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Medicare Advantage (MA) plans are health insurance plans offered by private insurance companies that are approved by Medicare. Some can be good, or bad, but that largely depends on your potential needs throughout your later years.
Keep in mind that there are many different insurers and plans to choose from, and each one works a little differently.
MA plans are designed as managed care plans like HMOs and PPOs and are commonly referred to as “Medicare Part C”.
Medicare Advantage includes Medicare Parts A & B coverage (hospital and outpatient care), and usually Part D (prescription drug coverage).
You enroll with a private insurance company that is approved by Medicare to manage your care.
Medicare Advantage plans are simply a method or product used to obtain additional Medicare benefits above and beyond just Parts A and B. You are not required to have a Medicare Advantage plan.
How Medicare Advantage Works
In most MA plans you need to use the plan’s specified doctors and hospitals which are referred to as “in-network” providers, otherwise you will pay more or possibly all of the costs of care.
Medicare Advantage will cover at least everything that Medicare parts A and B cover – they have to. You get your part A and B coverage “through” your Medicare Advantage plan.
This means that you are covered in emergency situations or if you are in need of urgent care. This is true even if you have to receive care in an area not covered under your MA plan’s network.
In addition to the Part A and B coverage, these plans will also offer additional benefits and cost structures.
Of the many Medicare Advantage plan options to choose from, each will have different flavors of coverages and costs.
Some key differences are:
- Overall benefits and coverages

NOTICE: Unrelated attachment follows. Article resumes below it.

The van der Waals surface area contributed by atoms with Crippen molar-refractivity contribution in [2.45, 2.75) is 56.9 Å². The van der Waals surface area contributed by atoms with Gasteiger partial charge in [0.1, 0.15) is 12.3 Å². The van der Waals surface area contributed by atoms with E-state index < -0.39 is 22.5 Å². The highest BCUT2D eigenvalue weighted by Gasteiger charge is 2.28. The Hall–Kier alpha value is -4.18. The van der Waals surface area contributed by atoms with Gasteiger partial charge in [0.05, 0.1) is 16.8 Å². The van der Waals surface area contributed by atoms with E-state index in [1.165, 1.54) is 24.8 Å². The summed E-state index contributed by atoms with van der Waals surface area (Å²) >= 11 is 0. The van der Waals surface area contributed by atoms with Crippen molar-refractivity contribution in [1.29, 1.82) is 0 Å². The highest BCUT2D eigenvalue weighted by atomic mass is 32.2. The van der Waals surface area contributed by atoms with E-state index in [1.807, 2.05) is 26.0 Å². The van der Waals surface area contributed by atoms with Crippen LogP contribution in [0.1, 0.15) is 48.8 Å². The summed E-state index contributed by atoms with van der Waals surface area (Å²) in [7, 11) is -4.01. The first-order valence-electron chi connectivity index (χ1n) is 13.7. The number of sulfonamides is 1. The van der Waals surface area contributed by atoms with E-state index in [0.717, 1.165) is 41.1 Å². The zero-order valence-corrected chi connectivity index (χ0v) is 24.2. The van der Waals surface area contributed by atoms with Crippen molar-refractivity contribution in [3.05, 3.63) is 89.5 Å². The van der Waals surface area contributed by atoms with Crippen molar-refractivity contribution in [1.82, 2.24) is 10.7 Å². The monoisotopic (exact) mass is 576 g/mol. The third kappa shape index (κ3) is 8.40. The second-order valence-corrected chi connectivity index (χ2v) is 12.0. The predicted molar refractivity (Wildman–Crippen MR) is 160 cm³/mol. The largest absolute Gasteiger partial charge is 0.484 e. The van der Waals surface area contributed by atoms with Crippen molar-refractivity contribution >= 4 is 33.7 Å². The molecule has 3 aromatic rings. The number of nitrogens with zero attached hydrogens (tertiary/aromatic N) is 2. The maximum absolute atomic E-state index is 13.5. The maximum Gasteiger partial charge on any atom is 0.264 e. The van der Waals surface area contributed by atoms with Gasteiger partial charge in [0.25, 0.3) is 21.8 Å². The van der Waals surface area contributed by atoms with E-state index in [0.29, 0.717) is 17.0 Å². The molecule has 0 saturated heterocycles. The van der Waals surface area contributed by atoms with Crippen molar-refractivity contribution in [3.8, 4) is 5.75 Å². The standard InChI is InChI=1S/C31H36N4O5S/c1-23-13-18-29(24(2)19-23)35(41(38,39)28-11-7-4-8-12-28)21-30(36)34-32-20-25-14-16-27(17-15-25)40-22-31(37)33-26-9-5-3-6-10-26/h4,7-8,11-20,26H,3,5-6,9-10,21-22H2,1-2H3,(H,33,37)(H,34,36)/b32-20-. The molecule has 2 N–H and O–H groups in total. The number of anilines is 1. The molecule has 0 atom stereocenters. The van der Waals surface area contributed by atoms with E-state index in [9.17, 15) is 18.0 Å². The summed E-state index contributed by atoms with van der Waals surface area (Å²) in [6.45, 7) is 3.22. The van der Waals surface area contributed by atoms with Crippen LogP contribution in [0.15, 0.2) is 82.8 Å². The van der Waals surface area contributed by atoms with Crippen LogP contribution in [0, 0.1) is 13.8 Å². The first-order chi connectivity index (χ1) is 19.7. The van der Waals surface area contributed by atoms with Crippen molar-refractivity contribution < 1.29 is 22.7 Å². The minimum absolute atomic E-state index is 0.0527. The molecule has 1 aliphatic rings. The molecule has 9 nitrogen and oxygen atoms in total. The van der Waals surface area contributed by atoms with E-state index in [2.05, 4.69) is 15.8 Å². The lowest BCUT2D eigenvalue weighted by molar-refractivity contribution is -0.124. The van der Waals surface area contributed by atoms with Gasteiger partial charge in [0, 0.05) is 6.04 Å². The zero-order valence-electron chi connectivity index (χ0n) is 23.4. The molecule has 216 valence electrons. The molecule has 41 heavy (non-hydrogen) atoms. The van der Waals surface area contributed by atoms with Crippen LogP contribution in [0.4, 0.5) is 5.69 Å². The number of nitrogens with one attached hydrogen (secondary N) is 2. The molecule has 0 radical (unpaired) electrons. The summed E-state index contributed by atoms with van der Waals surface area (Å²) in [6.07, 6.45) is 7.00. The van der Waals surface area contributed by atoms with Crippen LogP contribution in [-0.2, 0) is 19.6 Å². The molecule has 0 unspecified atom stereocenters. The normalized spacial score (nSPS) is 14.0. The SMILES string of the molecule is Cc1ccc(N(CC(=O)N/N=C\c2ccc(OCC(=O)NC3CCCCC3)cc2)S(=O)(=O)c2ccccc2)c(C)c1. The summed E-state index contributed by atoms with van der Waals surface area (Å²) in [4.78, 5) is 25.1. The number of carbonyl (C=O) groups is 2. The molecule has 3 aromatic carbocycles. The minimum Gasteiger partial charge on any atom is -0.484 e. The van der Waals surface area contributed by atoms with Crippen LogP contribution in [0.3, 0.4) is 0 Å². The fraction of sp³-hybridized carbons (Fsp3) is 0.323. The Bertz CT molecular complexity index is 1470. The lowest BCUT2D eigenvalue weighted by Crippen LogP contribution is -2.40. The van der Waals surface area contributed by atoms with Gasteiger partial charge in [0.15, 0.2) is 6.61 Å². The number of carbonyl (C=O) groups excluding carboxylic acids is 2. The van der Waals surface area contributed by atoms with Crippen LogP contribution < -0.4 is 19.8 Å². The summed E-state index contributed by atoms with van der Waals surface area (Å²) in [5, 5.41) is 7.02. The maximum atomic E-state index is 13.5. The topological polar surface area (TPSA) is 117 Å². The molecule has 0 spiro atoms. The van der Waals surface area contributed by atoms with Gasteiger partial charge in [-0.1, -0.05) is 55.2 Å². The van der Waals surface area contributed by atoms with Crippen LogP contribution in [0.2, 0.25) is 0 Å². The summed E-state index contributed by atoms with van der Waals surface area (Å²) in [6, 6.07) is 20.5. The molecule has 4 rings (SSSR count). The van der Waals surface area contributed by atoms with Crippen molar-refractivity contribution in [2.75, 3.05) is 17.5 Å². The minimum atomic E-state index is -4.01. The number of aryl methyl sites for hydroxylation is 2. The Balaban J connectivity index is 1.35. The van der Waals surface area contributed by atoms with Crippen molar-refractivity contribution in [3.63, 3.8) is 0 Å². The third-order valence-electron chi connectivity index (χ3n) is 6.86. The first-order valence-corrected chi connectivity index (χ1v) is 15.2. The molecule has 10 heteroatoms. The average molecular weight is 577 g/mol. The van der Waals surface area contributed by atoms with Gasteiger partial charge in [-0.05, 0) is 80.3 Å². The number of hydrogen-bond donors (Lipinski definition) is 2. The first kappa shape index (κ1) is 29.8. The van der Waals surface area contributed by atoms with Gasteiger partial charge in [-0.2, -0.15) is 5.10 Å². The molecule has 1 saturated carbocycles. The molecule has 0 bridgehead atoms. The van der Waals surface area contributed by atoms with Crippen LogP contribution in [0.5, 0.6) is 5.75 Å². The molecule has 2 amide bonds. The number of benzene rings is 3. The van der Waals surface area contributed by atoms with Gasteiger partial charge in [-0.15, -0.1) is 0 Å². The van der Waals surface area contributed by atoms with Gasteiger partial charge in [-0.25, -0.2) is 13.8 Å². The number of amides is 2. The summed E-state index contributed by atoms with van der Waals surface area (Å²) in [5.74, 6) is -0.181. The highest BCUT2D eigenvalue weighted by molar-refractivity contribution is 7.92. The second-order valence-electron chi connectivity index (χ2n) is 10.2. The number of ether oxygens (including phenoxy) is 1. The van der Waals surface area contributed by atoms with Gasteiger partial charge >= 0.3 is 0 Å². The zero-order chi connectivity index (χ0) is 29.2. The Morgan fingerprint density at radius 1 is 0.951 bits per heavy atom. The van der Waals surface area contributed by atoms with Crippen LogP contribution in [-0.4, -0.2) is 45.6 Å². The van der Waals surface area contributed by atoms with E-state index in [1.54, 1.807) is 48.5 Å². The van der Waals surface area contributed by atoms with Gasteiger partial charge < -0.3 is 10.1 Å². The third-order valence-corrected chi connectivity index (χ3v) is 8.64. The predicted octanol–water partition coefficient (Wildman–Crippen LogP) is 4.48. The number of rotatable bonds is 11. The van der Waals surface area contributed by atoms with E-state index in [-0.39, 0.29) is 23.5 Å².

- Your share of the costs of care (co-insurance)
- What your out of pocket maximum is
These plans can charge different out-of-pocket costs and can each have different rules on how you get services – and the rules can change each year.
Some examples are:
- Whether or not you need a referral to see a specialist
- Whether or not you have to go to doctors, facilities, or suppliers that belong to the plan for non-emergency/non-urgent care matters
There are several instances where you may not want or need a Medicare Advantage plan.
Some examples are:
- You are not Medicare eligible (age 65).
- If you are still covered under your employer’s group health plan you likely don’t need Medicare yet (other than maybe Part A). Therefore you won’t need Medicare Advantage.
- You may choose to only have “Original Medicare” which is just parts A and B (hospital and outpatient care).
- You might also choose to have Part D (prescription drug coverage) along with Parts A & B.
- Another comprehensive option is to enroll in Parts A, B, D, and a Medicare Supplement Plan (Medigap).
Costs of Medicare Advantage Plans
Costs of Medicare Advantage plans work differently depending on the particular plan and insurer!
You may pay a monthly premium for a Medicare Advantage plan in addition to your Part B premium. Many plans nowadays advertise having a $0.00 premium, but there are always trade-offs to be aware of, typically in the form of cost sharing aka co-insurance.
When enrolled in an MA plan you will still have to pay the annual deductible for Part B, and your MA plan will likely have its own deductible(s) as well. Most MA plans have separate deductibles for both medical needs and pharmaceutical needs.
In many plans, you will typically make co-payments for covered services. Please note that your co-payments cannot be offset by the purchase of a Medicare Supplement aka “Medigap” policy! These are two different types of Medicare health plans.
MA plans have annual out-of-pocket maximums (OOP) unlike Medicare parts A and B. This means that once you reach your plan’s maximum, you’ll pay nothing more for covered services for the year.
Just a heads up, monthly premiums do not count towards your annual maximum out-of-pocket limit. In fact, any costs associated with outpatient prescription drug coverage in the plan don’t apply to the annual OOP limit either! They have their own out-of-pocket maximum!
Be careful with $0 premium plans
When comparing plans, don’t always shop for the lowest premium. Medicare Advantage plans can be a classic example of “you get what you pay for”.
For example, if you find a plan with low or no premiums, that could mean that the out-of-pocket maximums are high, or that the plan “network” includes only one facility to receive care! Those are just a couple of examples. The point is, be careful.